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Poets from Georgia (Country) (X) Language (X)

       
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Heroes of Unknown Seas and Savage Lands

By: J. W. Buel

...he Wild Races of the World; FOLLOWING THE FOOTSTEPS OF ADVANCING CIVILIZATION FROM THE CAVES OF BARBARISM AND THE CRUDE CORACLE TO THE CHRISTIANIZI... ... priest -- Collection of Peter's pence in the New World -- Crusader volunteers from America -- Interruption of communication -- Disappearance of the N... ...s of a new world -- Interview with a King in America -- Description of the new country -- Intercourse between Greenland and America -- Captured and ea... ... CHAPTER IV. Early Navigators and Examples of their monster Vessel. -- A view from the plateau of the nineteenth century -- Passage of the Atlantic b... ...ore the time of Columbus -- Noah's Ark compared with modern vessels -- Egypt a country of marvels -- A great naval battle 1250 B.C. -- The monstrous s... ...ctible cloth of Salamander skin -- Story of a wonderful handkerchief -- In the country of Prester John -- Defection from Umcan -- Founding a new natio... ...t known and most poetical of all the nautical legends. Novelists have used it, poets have embellished it, dramatists have put it on the boards with al... ...eft Terra del Fuego, and continuing eastward, passed Falkland islands, isle of Georgia, and several others at which he called, so that it was not unti...

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The Letters of Robert Louis Stevenson to His Family and Friends ; Selected and Edited with Notes and Introd. By Sidney Colvin : Volume 1

By: Robert Louis Stevenson

...hope you will find your house at Mentone nice. I have been obliged to stop from writing by the want of a pen, but now I have one, so I will con- tinue... ...se of justice forbids the receipt of less – than half-a- crown. – Greeting from, Sir, your most affectionate and needy son, R. STEVENSON. Letter: TO M... ... tribe of gipsies. The men are always drunk, simply and truthfully always. From morning to evening the great villainous-looking fellows are either sle... ...ugh vitality in them to keep their monstrous bodies fresh withal. A shrewd country attorney, in a turned white neckcloth and rusty blacks, would just ... ...absence the rest were pouring into my ears the fame and acquirements of my countryman. He was, in some undecipherable manner, connected with the Queen... ...ut not to give you news. There is a great stir of life, in a quiet, almost country fashion, all about us here. Some one is hammering a beef-steak in t... ...hey talked very nicely, and are bright, likable women both. They come from Georgia. WEDNESDAY , 10.30. – We have all been to tea to-night at the Russi... ... good and bright piece of work, and recognised a link of sympathy with the poets who ‘play in hostelries at euchre.’ – Believe me, dear sir, yours tru...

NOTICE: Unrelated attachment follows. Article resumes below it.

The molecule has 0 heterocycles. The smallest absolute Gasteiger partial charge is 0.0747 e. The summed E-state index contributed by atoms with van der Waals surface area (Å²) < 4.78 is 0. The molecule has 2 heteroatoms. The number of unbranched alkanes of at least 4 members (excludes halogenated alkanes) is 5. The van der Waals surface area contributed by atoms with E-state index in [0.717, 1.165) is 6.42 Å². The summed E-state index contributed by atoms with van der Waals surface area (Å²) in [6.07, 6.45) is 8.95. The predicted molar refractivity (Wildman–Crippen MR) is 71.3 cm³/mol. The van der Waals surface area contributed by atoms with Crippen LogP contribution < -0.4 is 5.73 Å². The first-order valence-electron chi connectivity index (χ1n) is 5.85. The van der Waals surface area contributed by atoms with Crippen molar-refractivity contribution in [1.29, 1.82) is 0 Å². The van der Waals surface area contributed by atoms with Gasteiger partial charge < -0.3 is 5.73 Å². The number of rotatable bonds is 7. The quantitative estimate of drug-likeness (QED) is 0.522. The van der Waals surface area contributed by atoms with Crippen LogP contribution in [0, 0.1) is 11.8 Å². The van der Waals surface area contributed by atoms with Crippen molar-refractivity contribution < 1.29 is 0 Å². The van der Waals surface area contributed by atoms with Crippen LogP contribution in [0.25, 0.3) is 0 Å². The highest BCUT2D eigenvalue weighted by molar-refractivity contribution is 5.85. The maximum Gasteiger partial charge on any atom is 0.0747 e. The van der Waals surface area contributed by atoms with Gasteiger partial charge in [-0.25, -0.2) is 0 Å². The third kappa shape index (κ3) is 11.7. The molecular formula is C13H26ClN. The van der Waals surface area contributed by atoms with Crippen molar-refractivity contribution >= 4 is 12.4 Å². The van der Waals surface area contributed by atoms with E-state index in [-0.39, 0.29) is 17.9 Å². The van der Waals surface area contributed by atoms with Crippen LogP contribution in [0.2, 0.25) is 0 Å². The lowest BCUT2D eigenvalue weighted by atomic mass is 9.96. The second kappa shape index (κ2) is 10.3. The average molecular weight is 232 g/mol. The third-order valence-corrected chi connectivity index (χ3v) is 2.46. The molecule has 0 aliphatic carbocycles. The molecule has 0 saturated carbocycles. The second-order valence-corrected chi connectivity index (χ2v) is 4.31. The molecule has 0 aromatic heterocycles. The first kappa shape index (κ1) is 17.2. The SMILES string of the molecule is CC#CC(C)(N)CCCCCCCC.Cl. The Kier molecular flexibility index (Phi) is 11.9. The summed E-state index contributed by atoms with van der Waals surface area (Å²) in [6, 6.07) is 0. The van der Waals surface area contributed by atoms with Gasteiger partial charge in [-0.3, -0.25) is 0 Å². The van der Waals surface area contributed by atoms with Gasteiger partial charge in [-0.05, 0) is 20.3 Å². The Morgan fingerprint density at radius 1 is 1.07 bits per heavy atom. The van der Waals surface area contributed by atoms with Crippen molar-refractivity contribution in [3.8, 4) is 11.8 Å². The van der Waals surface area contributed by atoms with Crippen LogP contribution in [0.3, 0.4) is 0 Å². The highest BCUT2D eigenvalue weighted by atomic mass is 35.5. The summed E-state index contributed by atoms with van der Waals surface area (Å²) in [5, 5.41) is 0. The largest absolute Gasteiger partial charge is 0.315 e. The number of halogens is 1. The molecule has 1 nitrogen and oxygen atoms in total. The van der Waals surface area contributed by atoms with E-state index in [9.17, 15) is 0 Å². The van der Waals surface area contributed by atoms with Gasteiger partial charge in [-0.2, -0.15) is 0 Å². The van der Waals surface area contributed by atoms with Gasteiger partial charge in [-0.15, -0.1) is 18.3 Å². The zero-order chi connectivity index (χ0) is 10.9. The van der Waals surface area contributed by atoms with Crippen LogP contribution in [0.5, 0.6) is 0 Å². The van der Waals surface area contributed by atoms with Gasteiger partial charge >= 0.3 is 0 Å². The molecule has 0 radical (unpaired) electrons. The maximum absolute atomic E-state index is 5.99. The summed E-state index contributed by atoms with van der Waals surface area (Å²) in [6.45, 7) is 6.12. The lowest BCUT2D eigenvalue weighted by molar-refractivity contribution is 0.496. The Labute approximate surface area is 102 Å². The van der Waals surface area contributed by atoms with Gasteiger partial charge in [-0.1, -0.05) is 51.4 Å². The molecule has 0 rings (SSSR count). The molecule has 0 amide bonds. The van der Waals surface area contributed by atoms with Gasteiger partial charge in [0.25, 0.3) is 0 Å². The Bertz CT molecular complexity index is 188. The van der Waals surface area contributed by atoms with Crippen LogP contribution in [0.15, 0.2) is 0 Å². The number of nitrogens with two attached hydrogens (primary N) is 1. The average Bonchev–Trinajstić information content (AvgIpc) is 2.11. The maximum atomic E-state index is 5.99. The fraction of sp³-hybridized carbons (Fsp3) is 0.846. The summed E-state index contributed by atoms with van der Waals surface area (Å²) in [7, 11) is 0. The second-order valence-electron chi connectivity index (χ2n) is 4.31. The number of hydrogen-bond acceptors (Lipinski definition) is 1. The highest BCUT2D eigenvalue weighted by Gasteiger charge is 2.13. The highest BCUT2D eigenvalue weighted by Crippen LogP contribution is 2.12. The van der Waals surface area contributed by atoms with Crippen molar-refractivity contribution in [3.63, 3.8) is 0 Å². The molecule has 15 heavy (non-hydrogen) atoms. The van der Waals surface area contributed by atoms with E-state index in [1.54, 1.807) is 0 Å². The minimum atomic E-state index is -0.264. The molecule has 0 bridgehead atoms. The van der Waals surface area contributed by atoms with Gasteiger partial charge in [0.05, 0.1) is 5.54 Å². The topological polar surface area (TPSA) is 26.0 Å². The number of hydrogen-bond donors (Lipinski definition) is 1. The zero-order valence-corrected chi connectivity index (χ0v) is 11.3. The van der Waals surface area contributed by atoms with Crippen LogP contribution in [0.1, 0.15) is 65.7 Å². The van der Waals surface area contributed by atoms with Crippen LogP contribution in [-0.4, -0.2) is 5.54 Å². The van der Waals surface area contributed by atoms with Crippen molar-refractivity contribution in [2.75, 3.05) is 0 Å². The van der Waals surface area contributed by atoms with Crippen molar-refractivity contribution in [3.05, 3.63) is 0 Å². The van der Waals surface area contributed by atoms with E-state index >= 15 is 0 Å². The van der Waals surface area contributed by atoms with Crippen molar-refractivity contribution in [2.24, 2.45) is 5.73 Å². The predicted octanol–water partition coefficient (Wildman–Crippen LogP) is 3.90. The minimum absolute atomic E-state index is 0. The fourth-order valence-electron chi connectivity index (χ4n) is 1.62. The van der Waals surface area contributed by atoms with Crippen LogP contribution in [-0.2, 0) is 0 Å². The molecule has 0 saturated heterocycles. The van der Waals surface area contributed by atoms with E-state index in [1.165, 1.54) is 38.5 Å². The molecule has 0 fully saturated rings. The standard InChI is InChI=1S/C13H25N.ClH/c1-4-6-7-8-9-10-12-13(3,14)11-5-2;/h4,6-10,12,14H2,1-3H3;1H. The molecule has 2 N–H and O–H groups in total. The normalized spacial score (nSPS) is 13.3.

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What Is Man and Other Essays of Mark Twain

By: Mark Twain

... 6 sulphur and stone and other obstructing inborn heredities, brought down from the old geologic ages—prejudices, let us call them. Prejudices which n... ...trong ones. In each case, to get the best results, you must free the metal from its obstructing prejudicial ones by education— smelting, refining, and... ...e odds and ends of thoughts, impressions, feelings, gathered unconsciously from a thou sand books, a thousand conversations, and from streams of thou... ...at proposi tion. O.M. For instance? Y.M. Take that noble passion, love of country, patrio tism. A man who loves peace and dreads pain, leaves his pl... ...lf to saving imperiled souls. He became a missionary. He landed in a pagan country ill and helpless. A native widow took him into her humble home and ... ...uestion without any hesitancy. “General, who planned the the march through Georgia?” “The enemy!” He added that the enemy usu ally makes your plans... ...history as well as English, and that answered very well. English and alien poets, statesmen, artists, heroes, battles, plagues, cataclysms, revolution... ...es, slaughter one another’s subjects; it has raised up prize fighters, and poets, and villages mayors, and little and big politicians, and big and lit... ...nfin ished literary work, not a scrap of manuscript of any kind . Many poets have died poor, but this is the only one in history that has died th...

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In the Fourth Year Anticipations of a World Peace

By: H. G. Wells

...ve no possible interest; they will have come at these questions themselves from different angles and they will have long since got to their own conclu... ... of Mr. Fayle’s “Great Settle- ment” (1915), a frankly sceptical treatment from the British Imperialist point of view, on the other. An illuminating d... ...r Walter Phillimore’s “Three Centuries of Treaties.” Two ex- cellent books from America, that chance to be on my table, are Mr. Goldsmith’s “League to... ...rite some language or other; Bogota with a population of a million, mostly poets; Hayti with a population of a mil- lion and a third, almost entirely ... ...e- thing more effective, Italy, France, the United States, Japan, and this country will send separate groups of representatives, with separate instruc... ...of the time is the evident desire of the Labour movement in every European country to take part in a collateral conference of Labour that shall meet w... ...n eventualities with- out a loss of your sovereign freedom. People in this country and in France do not seem to be sitting up manfully to these necess... ..., or the Jews in Roumania, or the Poles in West Prussia, or the negroes in Georgia, or the Indi- ans in the T ransvaal make such an appeal? Could any ...

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